Chances are, it had. I asked this question at a workshop I facilitated two weeks ago. Every single person raised their hand.
Here is the thing: fear is part of being human. Fear is what made it possible for our specie to survive. You want to be grateful to fear, and you also want to learn how to manage it, or it will control your life.
Whether you like it or not, fear will always be part of your life. And since you want to have a joyful one, the best strategy is to befriend your fear and channel it to your benefit.
Your immediate response to fear is to free yourself from it, but it’s the wrong response. The more you resist it, the deeper you sink.
There is no such thing as fearless. There are just fearful people who are willing to experience fear, drop the resistance, and allow fear to manifest, moving with fear instead of running away.
How about stopping fighting against your fear and starting to sit with it, with friendly curiosity, allowing it to be as it is, without any desire to control it?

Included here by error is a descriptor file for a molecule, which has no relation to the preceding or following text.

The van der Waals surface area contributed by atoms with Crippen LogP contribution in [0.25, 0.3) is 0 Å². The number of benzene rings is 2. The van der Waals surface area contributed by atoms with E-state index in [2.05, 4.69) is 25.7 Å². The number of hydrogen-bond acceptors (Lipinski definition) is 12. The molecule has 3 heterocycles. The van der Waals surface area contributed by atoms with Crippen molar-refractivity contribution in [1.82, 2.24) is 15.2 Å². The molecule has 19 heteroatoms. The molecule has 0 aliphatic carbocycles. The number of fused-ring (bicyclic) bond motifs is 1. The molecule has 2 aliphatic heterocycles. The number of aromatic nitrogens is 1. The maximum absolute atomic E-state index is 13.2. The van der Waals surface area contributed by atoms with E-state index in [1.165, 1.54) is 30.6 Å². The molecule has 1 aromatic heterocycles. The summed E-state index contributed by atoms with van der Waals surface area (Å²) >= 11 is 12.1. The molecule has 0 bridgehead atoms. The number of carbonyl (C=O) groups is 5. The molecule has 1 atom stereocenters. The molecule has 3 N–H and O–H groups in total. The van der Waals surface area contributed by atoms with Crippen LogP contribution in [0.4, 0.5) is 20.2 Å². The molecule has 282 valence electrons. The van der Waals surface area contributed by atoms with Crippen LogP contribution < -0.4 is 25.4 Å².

Here is a great way to start building a good relationship with your fear: write a letter to it!
Here an excellent example from Elizabeth Gilbert.
Dearest Fear: Creativity and I are about to go on a road trip together. I understand you’ll be joining us, because you always do. I acknowledge that you believe you have an important job to do in my life, and that you take your job seriously. Apparently, your job is to induce complete panic whenever I’m about to do anything interesting—and, may I say, you are superb at your job. So by all means, keep doing your job, if you feel you must. But I will also be doing my job on this road trip, which is to work hard and stay focused. And Creativity will be doing its job, which is to remain stimulating and inspiring. There’s plenty of room in this vehicle for all of us, so make yourself at home, but understand this: Creativity and I are the only ones who will be making any decisions along the way. I recognize and respect that you are part of this family, and so I will never exclude you from our activities, but still—your suggestions will never be followed. You’re allowed to have a seat, and you’re allowed to have a voice, but you are not allowed to have a vote. You’re not allowed to touch the road maps; you’re not allowed to suggest detours; you’re not allowed to fiddle with the temperature. Dude, you’re not even allowed to touch the radio. But above all else, my dear old familiar friend, you are absolutely forbidden to drive.
Let me know how it goes!